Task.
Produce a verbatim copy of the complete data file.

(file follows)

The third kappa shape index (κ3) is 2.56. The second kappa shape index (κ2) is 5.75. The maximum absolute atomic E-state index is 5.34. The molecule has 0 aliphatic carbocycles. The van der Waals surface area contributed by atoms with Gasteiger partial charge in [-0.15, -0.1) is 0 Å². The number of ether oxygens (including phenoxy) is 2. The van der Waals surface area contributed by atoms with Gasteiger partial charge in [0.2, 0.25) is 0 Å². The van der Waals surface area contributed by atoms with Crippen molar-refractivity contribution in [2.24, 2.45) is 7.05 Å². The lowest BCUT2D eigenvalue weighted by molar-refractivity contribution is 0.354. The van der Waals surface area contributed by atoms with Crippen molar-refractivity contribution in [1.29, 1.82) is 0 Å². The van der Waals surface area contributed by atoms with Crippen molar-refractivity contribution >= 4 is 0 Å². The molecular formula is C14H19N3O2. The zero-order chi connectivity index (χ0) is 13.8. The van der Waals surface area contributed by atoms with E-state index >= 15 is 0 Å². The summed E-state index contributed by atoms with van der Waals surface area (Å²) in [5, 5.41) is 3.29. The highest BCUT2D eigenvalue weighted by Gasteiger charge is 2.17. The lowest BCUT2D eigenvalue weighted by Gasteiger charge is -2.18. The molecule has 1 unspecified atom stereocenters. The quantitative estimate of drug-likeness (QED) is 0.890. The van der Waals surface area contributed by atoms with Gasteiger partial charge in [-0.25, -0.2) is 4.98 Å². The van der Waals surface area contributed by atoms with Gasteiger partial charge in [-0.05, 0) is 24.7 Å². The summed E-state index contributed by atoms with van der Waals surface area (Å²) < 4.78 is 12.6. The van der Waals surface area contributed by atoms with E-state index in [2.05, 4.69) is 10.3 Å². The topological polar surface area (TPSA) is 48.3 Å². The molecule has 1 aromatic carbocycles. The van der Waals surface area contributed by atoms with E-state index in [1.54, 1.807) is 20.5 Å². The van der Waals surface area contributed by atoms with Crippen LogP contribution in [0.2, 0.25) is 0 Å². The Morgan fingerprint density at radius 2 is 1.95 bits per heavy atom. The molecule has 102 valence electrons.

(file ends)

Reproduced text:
The third kappa shape index (κ3) is 2.56. The second kappa shape index (κ2) is 5.75. The maximum absolute atomic E-state index is 5.34. The molecule has 0 aliphatic carbocycles. The van der Waals surface area contributed by atoms with Gasteiger partial charge in [-0.15, -0.1) is 0 Å². The number of ether oxygens (including phenoxy) is 2. The van der Waals surface area contributed by atoms with Gasteiger partial charge in [0.2, 0.25) is 0 Å². The van der Waals surface area contributed by atoms with Crippen molar-refractivity contribution in [2.24, 2.45) is 7.05 Å². The lowest BCUT2D eigenvalue weighted by molar-refractivity contribution is 0.354. The van der Waals surface area contributed by atoms with Crippen molar-refractivity contribution in [1.29, 1.82) is 0 Å². The van der Waals surface area contributed by atoms with Crippen molar-refractivity contribution >= 4 is 0 Å². The molecular formula is C14H19N3O2. The zero-order chi connectivity index (χ0) is 13.8. The van der Waals surface area contributed by atoms with E-state index >= 15 is 0 Å². The summed E-state index contributed by atoms with van der Waals surface area (Å²) in [5, 5.41) is 3.29. The highest BCUT2D eigenvalue weighted by Gasteiger charge is 2.17. The lowest BCUT2D eigenvalue weighted by Gasteiger charge is -2.18. The molecule has 1 unspecified atom stereocenters. The quantitative estimate of drug-likeness (QED) is 0.890. The van der Waals surface area contributed by atoms with Gasteiger partial charge in [-0.25, -0.2) is 4.98 Å². The van der Waals surface area contributed by atoms with Gasteiger partial charge in [-0.05, 0) is 24.7 Å². The summed E-state index contributed by atoms with van der Waals surface area (Å²) < 4.78 is 12.6. The van der Waals surface area contributed by atoms with E-state index in [2.05, 4.69) is 10.3 Å². The topological polar surface area (TPSA) is 48.3 Å². The molecule has 1 aromatic carbocycles. The van der Waals surface area contributed by atoms with E-state index in [1.54, 1.807) is 20.5 Å². The van der Waals surface area contributed by atoms with Crippen LogP contribution in [0.2, 0.25) is 0 Å². The Morgan fingerprint density at radius 2 is 1.95 bits per heavy atom. The molecule has 102 valence electrons.